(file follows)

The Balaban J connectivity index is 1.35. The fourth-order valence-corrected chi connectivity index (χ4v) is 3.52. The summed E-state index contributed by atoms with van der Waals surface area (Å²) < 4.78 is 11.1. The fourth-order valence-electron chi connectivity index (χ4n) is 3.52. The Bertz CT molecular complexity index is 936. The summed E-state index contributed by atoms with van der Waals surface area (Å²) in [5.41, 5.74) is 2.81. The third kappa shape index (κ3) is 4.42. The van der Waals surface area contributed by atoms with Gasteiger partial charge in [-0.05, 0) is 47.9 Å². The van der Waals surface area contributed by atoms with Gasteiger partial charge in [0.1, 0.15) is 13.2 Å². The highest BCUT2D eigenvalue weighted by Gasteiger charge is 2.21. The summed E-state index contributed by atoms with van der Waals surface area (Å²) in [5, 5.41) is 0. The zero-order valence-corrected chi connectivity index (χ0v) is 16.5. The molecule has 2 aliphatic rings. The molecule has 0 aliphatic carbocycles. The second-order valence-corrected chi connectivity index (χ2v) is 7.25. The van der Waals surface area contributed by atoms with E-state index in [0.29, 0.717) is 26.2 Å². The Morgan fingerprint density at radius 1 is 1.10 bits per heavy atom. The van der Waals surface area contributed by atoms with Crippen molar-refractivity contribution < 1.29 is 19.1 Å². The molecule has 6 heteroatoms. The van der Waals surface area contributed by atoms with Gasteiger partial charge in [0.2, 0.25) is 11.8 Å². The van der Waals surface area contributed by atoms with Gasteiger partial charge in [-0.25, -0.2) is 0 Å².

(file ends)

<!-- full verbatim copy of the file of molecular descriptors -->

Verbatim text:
The Balaban J connectivity index is 1.35. The fourth-order valence-corrected chi connectivity index (χ4v) is 3.52. The summed E-state index contributed by atoms with van der Waals surface area (Å²) < 4.78 is 11.1. The fourth-order valence-electron chi connectivity index (χ4n) is 3.52. The Bertz CT molecular complexity index is 936. The summed E-state index contributed by atoms with van der Waals surface area (Å²) in [5.41, 5.74) is 2.81. The third kappa shape index (κ3) is 4.42. The van der Waals surface area contributed by atoms with Gasteiger partial charge in [-0.05, 0) is 47.9 Å². The van der Waals surface area contributed by atoms with Gasteiger partial charge in [0.1, 0.15) is 13.2 Å². The highest BCUT2D eigenvalue weighted by Gasteiger charge is 2.21. The summed E-state index contributed by atoms with van der Waals surface area (Å²) in [5, 5.41) is 0. The zero-order valence-corrected chi connectivity index (χ0v) is 16.5. The molecule has 2 aliphatic rings. The molecule has 0 aliphatic carbocycles. The second-order valence-corrected chi connectivity index (χ2v) is 7.25. The van der Waals surface area contributed by atoms with E-state index in [0.29, 0.717) is 26.2 Å². The Morgan fingerprint density at radius 1 is 1.10 bits per heavy atom. The van der Waals surface area contributed by atoms with Crippen molar-refractivity contribution < 1.29 is 19.1 Å². The molecule has 6 heteroatoms. The van der Waals surface area contributed by atoms with Gasteiger partial charge in [0.2, 0.25) is 11.8 Å². The van der Waals surface area contributed by atoms with Gasteiger partial charge in [-0.25, -0.2) is 0 Å².